Apple weathered supply chain snarls at the end of 2021 that have tripped up the global electronics market and other industries, announcing Thursday an 11% increase in revenue and a 20% jump in profit in its most recent quarter.

Apple, the world’s most valuable public company, beat Wall Street analysts’ expectations, easing fears that the tech industry’s long period of fast growth may be coming to an end. It made $34.6 billion in profit off record revenue of $123.9 billion in the three months ended in December, although its revenue growth continued to slow from 29% in the prior quarter.

As usual, the iPhone drove sales for Apple, which briefly crossed $3 trillion in market value earlier in January before sliding back to about $2.6 trillion by Thursday. Sales of iPhones totaled $71.6 billion, up 9% from a year earlier. Demand for the new iPhone 13 had been expected to juice sales, but the company has been warning for months that computer chip shortages and pandemic-related manufacturing problems in Asia were likely to limit supply and hamper revenue.

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Apple CEO Tim Cook said in October that supply constraints had cost his company $6 billion in revenue during its fall quarter and that he expected even more of a loss in the quarter that includes the holidays.

Apple announced a slate of new hardware products in the fall, including new models of its MacBook Pro laptop, AirPods, iPad and Apple Watch. It is working on an augmented-reality headset that could compete with offerings from companies such as Meta, Facebook’s parent, as technology companies increasingly jockey for influence in the budding metaverse, a futuristic online universe.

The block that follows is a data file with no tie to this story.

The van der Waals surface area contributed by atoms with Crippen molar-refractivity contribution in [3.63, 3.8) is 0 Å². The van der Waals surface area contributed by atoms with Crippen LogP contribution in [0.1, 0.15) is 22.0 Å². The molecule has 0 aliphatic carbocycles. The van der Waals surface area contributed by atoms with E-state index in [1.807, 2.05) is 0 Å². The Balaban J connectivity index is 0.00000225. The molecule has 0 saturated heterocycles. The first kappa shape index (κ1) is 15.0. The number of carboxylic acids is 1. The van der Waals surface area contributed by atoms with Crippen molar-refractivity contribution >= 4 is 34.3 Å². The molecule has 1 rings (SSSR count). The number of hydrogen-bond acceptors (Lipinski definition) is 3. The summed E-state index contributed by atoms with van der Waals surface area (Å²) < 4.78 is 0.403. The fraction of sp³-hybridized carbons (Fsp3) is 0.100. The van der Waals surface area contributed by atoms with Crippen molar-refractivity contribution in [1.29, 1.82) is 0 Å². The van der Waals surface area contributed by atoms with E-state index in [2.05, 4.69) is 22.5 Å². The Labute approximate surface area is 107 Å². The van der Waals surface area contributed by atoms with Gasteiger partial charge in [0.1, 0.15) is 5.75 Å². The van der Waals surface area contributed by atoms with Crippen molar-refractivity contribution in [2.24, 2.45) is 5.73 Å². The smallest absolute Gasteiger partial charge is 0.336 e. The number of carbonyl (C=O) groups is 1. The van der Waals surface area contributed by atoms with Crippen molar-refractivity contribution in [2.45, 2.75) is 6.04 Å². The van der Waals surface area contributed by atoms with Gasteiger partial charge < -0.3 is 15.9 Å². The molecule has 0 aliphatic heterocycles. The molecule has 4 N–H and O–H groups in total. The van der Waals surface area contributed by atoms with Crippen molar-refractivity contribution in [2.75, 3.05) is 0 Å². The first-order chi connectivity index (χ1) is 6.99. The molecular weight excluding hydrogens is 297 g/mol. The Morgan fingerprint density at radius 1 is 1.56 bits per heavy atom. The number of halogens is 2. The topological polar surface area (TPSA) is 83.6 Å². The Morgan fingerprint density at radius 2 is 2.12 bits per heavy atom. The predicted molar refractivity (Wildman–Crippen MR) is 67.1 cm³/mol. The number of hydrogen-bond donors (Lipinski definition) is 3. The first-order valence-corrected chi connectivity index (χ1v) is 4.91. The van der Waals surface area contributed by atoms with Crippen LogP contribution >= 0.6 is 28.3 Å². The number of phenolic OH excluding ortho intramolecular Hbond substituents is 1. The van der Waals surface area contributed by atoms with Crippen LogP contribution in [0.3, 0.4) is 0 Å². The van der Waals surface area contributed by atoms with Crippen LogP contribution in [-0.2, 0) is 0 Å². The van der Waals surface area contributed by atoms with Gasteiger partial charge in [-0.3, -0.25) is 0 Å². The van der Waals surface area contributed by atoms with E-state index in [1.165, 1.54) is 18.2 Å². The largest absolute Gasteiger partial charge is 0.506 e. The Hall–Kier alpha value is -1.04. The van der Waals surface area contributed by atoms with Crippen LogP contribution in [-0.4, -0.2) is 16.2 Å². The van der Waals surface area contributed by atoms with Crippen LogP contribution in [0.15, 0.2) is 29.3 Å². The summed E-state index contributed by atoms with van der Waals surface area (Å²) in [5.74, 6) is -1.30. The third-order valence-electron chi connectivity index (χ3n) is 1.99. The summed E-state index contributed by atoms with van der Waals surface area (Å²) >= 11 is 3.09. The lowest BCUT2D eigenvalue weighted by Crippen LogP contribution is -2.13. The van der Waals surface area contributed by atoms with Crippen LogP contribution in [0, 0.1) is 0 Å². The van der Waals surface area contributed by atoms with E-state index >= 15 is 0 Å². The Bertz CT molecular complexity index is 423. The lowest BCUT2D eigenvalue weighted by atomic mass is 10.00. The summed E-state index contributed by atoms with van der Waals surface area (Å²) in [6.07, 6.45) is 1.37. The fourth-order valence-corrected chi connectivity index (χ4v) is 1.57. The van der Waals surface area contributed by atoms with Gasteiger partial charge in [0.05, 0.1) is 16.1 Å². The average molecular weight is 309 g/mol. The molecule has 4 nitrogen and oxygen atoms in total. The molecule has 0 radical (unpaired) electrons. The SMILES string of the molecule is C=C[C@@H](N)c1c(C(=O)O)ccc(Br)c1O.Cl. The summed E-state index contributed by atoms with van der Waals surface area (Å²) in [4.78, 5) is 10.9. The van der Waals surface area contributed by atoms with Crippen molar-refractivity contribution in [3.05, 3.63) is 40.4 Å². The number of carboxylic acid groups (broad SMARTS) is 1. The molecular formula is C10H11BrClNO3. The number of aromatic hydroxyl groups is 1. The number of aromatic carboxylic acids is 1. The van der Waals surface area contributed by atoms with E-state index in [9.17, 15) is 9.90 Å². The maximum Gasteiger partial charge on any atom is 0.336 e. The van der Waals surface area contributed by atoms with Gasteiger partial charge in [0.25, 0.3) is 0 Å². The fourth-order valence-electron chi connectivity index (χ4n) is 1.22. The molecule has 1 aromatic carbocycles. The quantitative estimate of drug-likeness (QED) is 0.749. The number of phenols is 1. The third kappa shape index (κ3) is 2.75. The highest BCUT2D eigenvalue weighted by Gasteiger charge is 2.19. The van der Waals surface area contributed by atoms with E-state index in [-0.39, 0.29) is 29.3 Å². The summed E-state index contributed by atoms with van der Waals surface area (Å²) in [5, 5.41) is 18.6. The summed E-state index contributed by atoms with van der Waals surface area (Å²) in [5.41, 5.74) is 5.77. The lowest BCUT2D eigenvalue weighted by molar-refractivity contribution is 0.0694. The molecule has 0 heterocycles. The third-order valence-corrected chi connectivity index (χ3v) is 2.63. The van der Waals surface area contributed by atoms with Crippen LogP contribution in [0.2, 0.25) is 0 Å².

Apple also benefited from strong growth in its services business, which includes its App Store. The services business was up nearly 24% in the quarter from a year ago, to $19.5 billion.

Apple said it planned to use nearly $27 billion of its cash to pay dividends to shareholders.

Apple’s positive results came near the end of a week of wild trading on the stock market that was due in part to fears about how quickly the Federal Reserve might raise interest rates in an attempt to curb inflation. Higher interest rates make riskier investments, like technology stocks, less appealing, adding to concerns that the pandemic-fueled boost to technology companies could soon be ending.

But Microsoft and Tesla, despite dealing with supply chain woes of their own, posted record profits this week and beat industry expectations. Next week, Alphabet, Google’s parent, and Amazon will report their results for the last three months of 2021, providing insight into the health of online advertising and retail.